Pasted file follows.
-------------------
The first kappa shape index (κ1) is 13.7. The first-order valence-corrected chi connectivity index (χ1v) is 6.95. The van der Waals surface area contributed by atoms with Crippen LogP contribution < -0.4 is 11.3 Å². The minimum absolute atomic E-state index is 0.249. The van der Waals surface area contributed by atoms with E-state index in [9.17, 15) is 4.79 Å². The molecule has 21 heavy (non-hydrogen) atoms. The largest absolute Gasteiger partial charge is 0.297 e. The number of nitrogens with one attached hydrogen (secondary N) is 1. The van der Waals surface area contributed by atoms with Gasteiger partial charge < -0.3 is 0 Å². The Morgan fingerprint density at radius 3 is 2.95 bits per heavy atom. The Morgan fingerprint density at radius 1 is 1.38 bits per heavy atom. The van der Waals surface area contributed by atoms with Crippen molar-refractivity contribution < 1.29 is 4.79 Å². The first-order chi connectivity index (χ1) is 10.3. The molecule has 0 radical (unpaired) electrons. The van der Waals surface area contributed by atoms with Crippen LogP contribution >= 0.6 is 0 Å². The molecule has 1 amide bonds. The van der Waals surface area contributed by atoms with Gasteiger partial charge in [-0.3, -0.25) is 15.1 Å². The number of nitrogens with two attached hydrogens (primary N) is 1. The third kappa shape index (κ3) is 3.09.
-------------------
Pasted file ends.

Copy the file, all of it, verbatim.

The first kappa shape index (κ1) is 13.7. The first-order valence-corrected chi connectivity index (χ1v) is 6.95. The van der Waals surface area contributed by atoms with Crippen LogP contribution < -0.4 is 11.3 Å². The minimum absolute atomic E-state index is 0.249. The van der Waals surface area contributed by atoms with E-state index in [9.17, 15) is 4.79 Å². The molecule has 21 heavy (non-hydrogen) atoms. The largest absolute Gasteiger partial charge is 0.297 e. The number of nitrogens with one attached hydrogen (secondary N) is 1. The van der Waals surface area contributed by atoms with Gasteiger partial charge < -0.3 is 0 Å². The Morgan fingerprint density at radius 3 is 2.95 bits per heavy atom. The Morgan fingerprint density at radius 1 is 1.38 bits per heavy atom. The van der Waals surface area contributed by atoms with Crippen molar-refractivity contribution < 1.29 is 4.79 Å². The first-order chi connectivity index (χ1) is 10.3. The molecule has 0 radical (unpaired) electrons. The van der Waals surface area contributed by atoms with Crippen LogP contribution >= 0.6 is 0 Å². The molecule has 1 amide bonds. The van der Waals surface area contributed by atoms with Gasteiger partial charge in [-0.3, -0.25) is 15.1 Å². The number of nitrogens with two attached hydrogens (primary N) is 1. The third kappa shape index (κ3) is 3.09.